I finished these socks today – just now, in fact, and ran out to take pictures.

Product shots;




And while I was out there, I had a visitor;



Black-bottomed bumble bee.

I haven’t been out standing looking at my sunflowers this summer, so I haven’t seen many bees, so I am excited.

All these photos look dark to me; am I right?

Okay, mostly scarlet, and some purple. Always adding alliteration.





After however many years, I decided to try a different lens. I can’t get as close, but I think I like this one better. I haven’t checked for parallax yet, but I have years.

My family has this weird snooty streak. I can hear my father and one of my brothers saying that with a tone, man. And then I can hear my older brother saying it like the smart alec/clown/multi-layered person that he was.

My mother wouldn’t say that. She had her own way.

But anyway. I have been remiss, and I’m sorry. Kmkat came all the way up to the Big Lake to see me! and it was great. It really was. Somebody who understood when I came running up with yet another skein, saying Look! And somebody – well, let’s just say somebody not from around here. We had a lot to talk about, and I had a lot of coffee so I certainly had a lot to talk about. And the day was beautiful and there was a huge yacht at the end of the street; Bayfield put on a good show. I didn’t have my camera, but believe me, it was a good day. We even found parking.

Kathryn gave me this beautiful cowl -
Modeled gracefully by my hand. I’m still trying to figure out what the stitch pattern is. And it is perfect for my early fall wardrobe, which sounds kind of high-falutin’, but apparently it is a thing, where I have to match the season. It will be good all spring, of course.

And this would be the yarn I bought.
Jitterbug, in copper beach. Made in Wales. My paternal grandmother came from Wales. I have a second sock to finish, and a shawl, and a pair of gloves, and a pair of fingerless mitts, and there’s a baby on its way for which I have no ideas except for using some bulky-weight yarn in merino. So I cannot cast on with this yarn. But I’m thinking a beanie, even though I look like Cousin Itt in hats. Wearing the skein draped around my neck has its charm, too.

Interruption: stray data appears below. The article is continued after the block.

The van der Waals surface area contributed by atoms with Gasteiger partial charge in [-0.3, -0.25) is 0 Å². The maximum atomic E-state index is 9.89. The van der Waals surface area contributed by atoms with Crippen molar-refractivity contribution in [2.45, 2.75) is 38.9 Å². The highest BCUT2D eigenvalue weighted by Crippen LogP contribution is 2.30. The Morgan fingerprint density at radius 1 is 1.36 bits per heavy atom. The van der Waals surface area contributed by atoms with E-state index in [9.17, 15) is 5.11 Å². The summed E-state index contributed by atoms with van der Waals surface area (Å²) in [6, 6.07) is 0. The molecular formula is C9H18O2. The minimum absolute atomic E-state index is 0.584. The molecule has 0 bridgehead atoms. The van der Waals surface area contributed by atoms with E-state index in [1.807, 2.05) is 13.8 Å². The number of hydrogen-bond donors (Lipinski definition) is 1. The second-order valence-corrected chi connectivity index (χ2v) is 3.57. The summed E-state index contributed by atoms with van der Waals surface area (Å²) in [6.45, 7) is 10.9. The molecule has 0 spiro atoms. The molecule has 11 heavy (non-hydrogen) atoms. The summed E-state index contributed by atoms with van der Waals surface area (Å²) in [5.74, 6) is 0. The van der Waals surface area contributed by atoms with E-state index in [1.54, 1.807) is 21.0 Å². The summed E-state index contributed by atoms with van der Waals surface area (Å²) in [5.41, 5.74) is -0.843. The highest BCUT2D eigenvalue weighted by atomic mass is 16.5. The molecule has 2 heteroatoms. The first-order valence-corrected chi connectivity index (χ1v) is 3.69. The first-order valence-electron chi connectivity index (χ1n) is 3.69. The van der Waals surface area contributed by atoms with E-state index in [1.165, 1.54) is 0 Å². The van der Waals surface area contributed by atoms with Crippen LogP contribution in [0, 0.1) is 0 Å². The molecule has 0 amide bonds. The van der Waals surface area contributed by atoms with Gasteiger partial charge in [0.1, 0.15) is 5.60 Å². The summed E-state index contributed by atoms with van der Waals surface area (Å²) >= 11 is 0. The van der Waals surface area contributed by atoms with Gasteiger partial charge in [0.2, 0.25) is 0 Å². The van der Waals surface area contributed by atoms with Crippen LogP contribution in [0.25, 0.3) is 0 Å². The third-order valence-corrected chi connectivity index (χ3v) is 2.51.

Anyway. My camera has decided that exposures are random things. Color is fairly random, too. I’m lightening my photos so they look good with my screen brightness cranked, because I really have no idea how else to judge. They’re probably still too dark. I’ve lost my color checker card. I am a bad photographer.

(Again. As always. And so on.)

This was written in 2004;

Who, two decades ago, could have imagined a world in which the Soviet Union had vanished and the Internet had arrived? Who then dreamed that the political prisoner Nelson Mandela would become president of a transformed South Africa? Who foresaw the resurgence of the indigenous world of which the Zapatista uprising in southern Mexico is only the most visible face? Who, four decades ago, could have conceived of the changed status of all who are nonwhite, nonmale, or nonstraight, the wide-open conversations about power, nature, economics, and ecologies?

Introduction to “Hope In The Dark” by Rebecca Solnit. Funny how just a few words do so much. Later;

“[B]ecause hope is an ax you break down doors with in an emergency…”

What about that for a tattoo? “Hope is an ax.”

Coco's plant

Big huge plant at Coco’s, in Washburn.


I have trouble getting raptors’ eyes soul-less and alien. (And there’s a host of other issues, but it’s just a sketch. Quit yelling at yourself, self.)

I’m trying to get rid of this couch, one way or another. But Katniss is not happy.

last nap

She makes it look shabby, with her elegance. (A certain amount of snark is in this statement.)

electric wire

I got the hashbrowns going, and turned to start the coffee, and there were these flowers, that needed to be photographed.

bee balm



The nasturtiums seem to appreciate not having their roots tampered with.

This here? Is a victory lap.


We moved from Minneapolis to the farm 20 years ago. The place was a dump. One of the windows in the living room had been covered over with cheap siding on the outside, and filled in (poorly) with mirrored tiles. I could not bear the sight of it, and made this quilt top to hang over it. It’s all cheap fabric, and barely enough to make the seams in places. But it was so much better than what it covered.

Aaaand. Things got worse, as they tend to when things begin poorly. I moved out and on, dragging Daughter with me. A lot of packing was done by an angry drunken person, and I was glad to get as much of my stuff as I did. So I was incredible happy when I found the quilt top shoved in a box with some loose papers and I don’t know what all.

Aaaand. Things weren’t that great then, either, but eventually things started going better, and now that I’m on a fairly even keel, I decided to actually make it into a quilt. I won’t show you the back, because as in all things, I have to make mistakes before I can do it right. All the mistakes. But it’s so much fun to get into bed under a blankie I made myself.

It’s like I kept a promise or something.


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